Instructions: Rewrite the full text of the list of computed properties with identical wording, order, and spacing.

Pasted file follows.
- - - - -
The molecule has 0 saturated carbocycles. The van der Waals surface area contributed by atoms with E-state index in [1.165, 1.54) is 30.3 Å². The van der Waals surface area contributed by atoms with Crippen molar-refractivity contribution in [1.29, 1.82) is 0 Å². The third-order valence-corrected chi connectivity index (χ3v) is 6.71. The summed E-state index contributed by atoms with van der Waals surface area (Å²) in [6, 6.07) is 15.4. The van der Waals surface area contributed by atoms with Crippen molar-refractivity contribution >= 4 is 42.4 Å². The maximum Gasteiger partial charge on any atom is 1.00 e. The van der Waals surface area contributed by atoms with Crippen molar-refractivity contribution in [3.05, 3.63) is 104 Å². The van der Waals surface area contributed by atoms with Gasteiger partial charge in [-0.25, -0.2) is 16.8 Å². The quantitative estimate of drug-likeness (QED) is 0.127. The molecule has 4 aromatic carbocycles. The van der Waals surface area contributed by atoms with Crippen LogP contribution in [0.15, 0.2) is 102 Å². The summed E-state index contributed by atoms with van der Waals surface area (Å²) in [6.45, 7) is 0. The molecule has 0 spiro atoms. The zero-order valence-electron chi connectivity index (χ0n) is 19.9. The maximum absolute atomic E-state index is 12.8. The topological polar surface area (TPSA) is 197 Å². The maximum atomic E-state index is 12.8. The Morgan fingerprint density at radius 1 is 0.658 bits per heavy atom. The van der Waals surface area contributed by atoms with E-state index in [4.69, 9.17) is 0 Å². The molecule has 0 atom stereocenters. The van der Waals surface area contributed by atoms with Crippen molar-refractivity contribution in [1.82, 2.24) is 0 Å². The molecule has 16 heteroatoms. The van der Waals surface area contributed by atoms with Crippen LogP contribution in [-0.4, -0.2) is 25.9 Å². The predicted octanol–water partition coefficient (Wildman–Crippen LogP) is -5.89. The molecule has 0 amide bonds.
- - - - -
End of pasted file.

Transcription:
The molecule has 0 saturated carbocycles. The van der Waals surface area contributed by atoms with E-state index in [1.165, 1.54) is 30.3 Å². The van der Waals surface area contributed by atoms with Crippen molar-refractivity contribution in [1.29, 1.82) is 0 Å². The third-order valence-corrected chi connectivity index (χ3v) is 6.71. The summed E-state index contributed by atoms with van der Waals surface area (Å²) in [6, 6.07) is 15.4. The van der Waals surface area contributed by atoms with Crippen molar-refractivity contribution >= 4 is 42.4 Å². The maximum Gasteiger partial charge on any atom is 1.00 e. The van der Waals surface area contributed by atoms with Crippen molar-refractivity contribution in [3.05, 3.63) is 104 Å². The van der Waals surface area contributed by atoms with Gasteiger partial charge in [-0.25, -0.2) is 16.8 Å². The quantitative estimate of drug-likeness (QED) is 0.127. The molecule has 4 aromatic carbocycles. The van der Waals surface area contributed by atoms with Crippen LogP contribution in [0.15, 0.2) is 102 Å². The summed E-state index contributed by atoms with van der Waals surface area (Å²) in [6.45, 7) is 0. The molecule has 0 spiro atoms. The zero-order valence-electron chi connectivity index (χ0n) is 19.9. The maximum absolute atomic E-state index is 12.8. The topological polar surface area (TPSA) is 197 Å². The maximum atomic E-state index is 12.8. The Morgan fingerprint density at radius 1 is 0.658 bits per heavy atom. The van der Waals surface area contributed by atoms with E-state index in [4.69, 9.17) is 0 Å². The molecule has 0 atom stereocenters. The van der Waals surface area contributed by atoms with Crippen molar-refractivity contribution in [1.82, 2.24) is 0 Å². The molecule has 16 heteroatoms. The van der Waals surface area contributed by atoms with Crippen LogP contribution in [-0.4, -0.2) is 25.9 Å². The predicted octanol–water partition coefficient (Wildman–Crippen LogP) is -5.89. The molecule has 0 amide bonds.